One obvious difficulty with the argument that God intended to save "every person" is that not every person is saved -- this implies failure on God's part (i.e. God did not fulfill his goal). One way people attempt to salvage this idea is to say that Christ made salvation possible, but this idea is totally foreign to the text. The text says nothing about God's intention to make salvation possible. Rather, it speaks of God's intention to save.

Another difficulty with this argument is that it is not at all clear that "world" ought to be interpreted as a reference to "every person" or "all men." The word translated "world" is kosmos, which literally means "the whole order of things." It most directly denotes the planet itself, or even the universe. Only metaphorically is it sometimes extended to refer to mankind as the primary inhabitants of the world. Now, this is not to say that the metaphoric use of kosmos in reference to mankind is uncommon, but only that this use is not the only, or even the most basic, meaning of kosmos. Kosmos appears five times in this context (John 3:16,17,19), and in two of those appearances it clearly does not refer to people at all ("God did not send his Son into the world"; and "light has come into the world"). In both these instances, "world" refers to the creation or the planet, the realm in which people exist. Now, it is not impossible that John might have used two different meanings for the word kosmos within this single context (compare John 1:10). Still, it is far from evident that he did so, and the only clearly establishable meaning of kosmos in this context does not support the interpretation "every person."

It seems to me that the most consistent and evident meaning of the passage is that God loved and intended to redeem the kosmos itself (i.e. creation), and that he intended to do this through the remnant know as "the believers." In fact, this doctrine is clearly taught in such passages as Romans 8:19-22; Ephesians 1:10 and Colossians 1:13-20. This is also, I believe, John's meaning in John 1:1-18, where John used language reminiscent of Genesis 1 in order to demonstrate that Christ came in order to renew the whole creation. He came to restore what had been destroyed in the Fall -- not just man, but the entire creation. In fact, insofar as the language of John 3 also echoes Genesis 1 (e.g. "world," "light," "darkness"), it is quite reasonable to assume that the language refers not just to mankind, but to the whole creation.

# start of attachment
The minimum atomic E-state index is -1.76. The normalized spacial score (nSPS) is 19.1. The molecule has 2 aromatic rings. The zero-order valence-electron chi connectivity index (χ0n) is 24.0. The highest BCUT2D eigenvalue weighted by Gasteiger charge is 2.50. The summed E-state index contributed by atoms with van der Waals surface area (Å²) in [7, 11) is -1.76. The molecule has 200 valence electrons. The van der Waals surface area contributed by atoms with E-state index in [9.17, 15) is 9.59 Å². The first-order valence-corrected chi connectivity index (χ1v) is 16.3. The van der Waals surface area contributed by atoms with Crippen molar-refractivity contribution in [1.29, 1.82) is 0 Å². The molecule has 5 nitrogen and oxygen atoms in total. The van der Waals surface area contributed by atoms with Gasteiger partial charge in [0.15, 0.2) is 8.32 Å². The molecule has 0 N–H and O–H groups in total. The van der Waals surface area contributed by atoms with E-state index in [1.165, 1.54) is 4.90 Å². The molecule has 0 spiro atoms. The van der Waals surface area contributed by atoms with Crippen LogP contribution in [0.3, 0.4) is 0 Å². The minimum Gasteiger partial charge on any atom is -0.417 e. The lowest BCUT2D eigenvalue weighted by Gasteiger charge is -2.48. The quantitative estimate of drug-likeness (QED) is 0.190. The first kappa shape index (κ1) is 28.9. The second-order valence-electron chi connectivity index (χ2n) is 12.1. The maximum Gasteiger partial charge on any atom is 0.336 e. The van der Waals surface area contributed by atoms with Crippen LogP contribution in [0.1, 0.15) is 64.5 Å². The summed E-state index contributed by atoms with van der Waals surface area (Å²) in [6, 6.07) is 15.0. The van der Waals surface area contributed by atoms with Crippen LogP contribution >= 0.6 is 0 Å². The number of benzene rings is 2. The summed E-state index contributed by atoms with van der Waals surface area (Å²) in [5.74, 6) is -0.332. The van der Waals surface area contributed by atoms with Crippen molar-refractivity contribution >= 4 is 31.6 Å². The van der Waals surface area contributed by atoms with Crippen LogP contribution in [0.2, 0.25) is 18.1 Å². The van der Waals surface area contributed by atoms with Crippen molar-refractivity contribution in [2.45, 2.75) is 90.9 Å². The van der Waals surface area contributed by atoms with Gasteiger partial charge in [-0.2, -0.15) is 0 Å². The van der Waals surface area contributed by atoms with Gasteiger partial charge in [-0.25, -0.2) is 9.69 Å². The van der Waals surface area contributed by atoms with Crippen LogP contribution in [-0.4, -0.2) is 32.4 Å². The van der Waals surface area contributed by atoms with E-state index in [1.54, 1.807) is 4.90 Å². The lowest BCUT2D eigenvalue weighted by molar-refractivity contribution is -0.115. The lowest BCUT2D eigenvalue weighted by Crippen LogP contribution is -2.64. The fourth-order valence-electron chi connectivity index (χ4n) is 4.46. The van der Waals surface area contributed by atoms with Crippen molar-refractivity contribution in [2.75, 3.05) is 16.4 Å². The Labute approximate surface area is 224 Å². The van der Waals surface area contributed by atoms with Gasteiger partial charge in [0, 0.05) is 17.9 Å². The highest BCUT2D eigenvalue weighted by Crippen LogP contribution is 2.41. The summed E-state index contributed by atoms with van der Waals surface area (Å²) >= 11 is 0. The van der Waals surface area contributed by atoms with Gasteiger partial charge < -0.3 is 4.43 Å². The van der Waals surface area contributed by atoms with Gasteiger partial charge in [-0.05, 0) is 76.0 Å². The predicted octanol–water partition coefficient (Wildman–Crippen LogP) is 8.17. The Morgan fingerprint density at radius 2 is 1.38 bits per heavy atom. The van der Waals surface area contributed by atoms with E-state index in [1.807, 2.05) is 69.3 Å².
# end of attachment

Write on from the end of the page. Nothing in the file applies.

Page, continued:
In summary, there is no evidence in the text itself that supports the doctrine of a general ransom, and there are no theological implications which can be clearly drawn from the text to support the doctrine of a general ransom. Instead, the implication of the text supports the doctrine of limited atonement.

Answer by Ra McLaughlin

Ra McLaughlin is Vice President of Finance and Administration at Third Millennium Ministries.